Holy cow, I wrote a book!
In writing, one of the steps you need to perform is
motivating the discussion.
Now, technically, you don't have to do that, but if you just
dive into the guts of a topic right off the bat,
people are going to say,
"What the heck is going on and why should I care?"
Consider, for example, an article I wrote a while back on
how to use WMI to obtain computer configuration information.
To motivate the discussion, I considered a customer who wanted
to collect computer manufacturer information programmatically
(presumably for asset inventory purposes).
But really, the reason wasn't important.
It was just something for the script to do.
If it weren't printing the computer manufacturer, it could
have been getting the number of processors,
or querying, I dunno, the
thermal state of the motherboard.
Actually, the computer manufacturer was what I was after because
of the bonus commentary regarding how computer manufacturer
information is one of the things computer manufacturers often
skimp on providing when they manufacture their computers.
Often it's not even the set-up but the placeholder itself that
people fixate on.
Consider, for example, my complaint about
Most people understood that the question itself was just a placeholder
(and some people even
but you can always count on someone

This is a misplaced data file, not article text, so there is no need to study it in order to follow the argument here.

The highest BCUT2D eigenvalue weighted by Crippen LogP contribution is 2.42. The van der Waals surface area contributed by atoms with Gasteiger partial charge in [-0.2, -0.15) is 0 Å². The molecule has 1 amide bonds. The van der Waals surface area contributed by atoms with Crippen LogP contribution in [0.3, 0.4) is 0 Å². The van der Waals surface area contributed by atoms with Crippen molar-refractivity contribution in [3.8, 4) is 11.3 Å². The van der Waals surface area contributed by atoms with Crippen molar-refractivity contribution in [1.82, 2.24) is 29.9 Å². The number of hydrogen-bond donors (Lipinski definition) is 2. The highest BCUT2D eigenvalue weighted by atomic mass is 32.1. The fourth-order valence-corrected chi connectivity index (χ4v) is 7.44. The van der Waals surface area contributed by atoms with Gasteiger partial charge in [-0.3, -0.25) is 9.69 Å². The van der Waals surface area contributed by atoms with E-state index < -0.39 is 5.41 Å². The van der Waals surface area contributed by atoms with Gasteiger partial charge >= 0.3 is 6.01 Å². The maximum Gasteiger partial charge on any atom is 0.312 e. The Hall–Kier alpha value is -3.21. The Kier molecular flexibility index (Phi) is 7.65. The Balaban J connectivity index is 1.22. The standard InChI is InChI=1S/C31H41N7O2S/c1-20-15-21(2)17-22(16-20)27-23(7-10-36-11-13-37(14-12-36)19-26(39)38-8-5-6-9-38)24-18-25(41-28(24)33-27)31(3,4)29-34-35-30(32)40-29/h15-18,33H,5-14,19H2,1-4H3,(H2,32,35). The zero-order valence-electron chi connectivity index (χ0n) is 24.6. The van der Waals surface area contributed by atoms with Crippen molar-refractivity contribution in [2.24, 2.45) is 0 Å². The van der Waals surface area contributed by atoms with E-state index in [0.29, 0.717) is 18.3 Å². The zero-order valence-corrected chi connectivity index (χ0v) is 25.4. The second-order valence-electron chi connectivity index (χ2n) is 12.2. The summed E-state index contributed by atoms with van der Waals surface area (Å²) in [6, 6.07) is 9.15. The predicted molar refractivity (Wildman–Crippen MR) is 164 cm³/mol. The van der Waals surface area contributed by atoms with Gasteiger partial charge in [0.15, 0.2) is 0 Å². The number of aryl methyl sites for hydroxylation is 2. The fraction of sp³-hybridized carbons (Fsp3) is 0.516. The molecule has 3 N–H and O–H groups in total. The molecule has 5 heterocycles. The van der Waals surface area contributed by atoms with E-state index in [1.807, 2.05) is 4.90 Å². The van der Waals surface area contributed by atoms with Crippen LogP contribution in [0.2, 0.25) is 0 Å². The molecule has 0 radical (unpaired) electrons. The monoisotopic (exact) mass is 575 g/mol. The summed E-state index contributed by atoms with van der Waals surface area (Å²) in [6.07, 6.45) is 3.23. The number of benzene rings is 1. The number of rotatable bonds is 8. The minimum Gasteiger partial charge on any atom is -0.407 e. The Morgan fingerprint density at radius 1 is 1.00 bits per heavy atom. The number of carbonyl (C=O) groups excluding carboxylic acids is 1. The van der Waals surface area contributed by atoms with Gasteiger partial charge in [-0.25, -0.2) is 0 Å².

complaining about the placeholder.
Another common problem is people who take
an analysis of a specific case
and extrapolate it to all cases.
There are places where you want to use bitfields, and places where you don't.
It so happens that the example I chose was one of the ones where it wasn't.
Some people interpreted this to mean that there were no cases where you
would want to use bitfields.
good advice comes with a rationale so you can tell when it becomes
These people skipped the rationale and just applied the advice blindly.
As an experiment, I've deleted the motivating preliminary discussion
from tomorrow's article.
It would have
involved a little game of one-upsmanship between two Czech colleagues.
(Update: Who, according to one commenter,
have no self-respect.)
[Raymond is currently away; this message was pre-recorded.]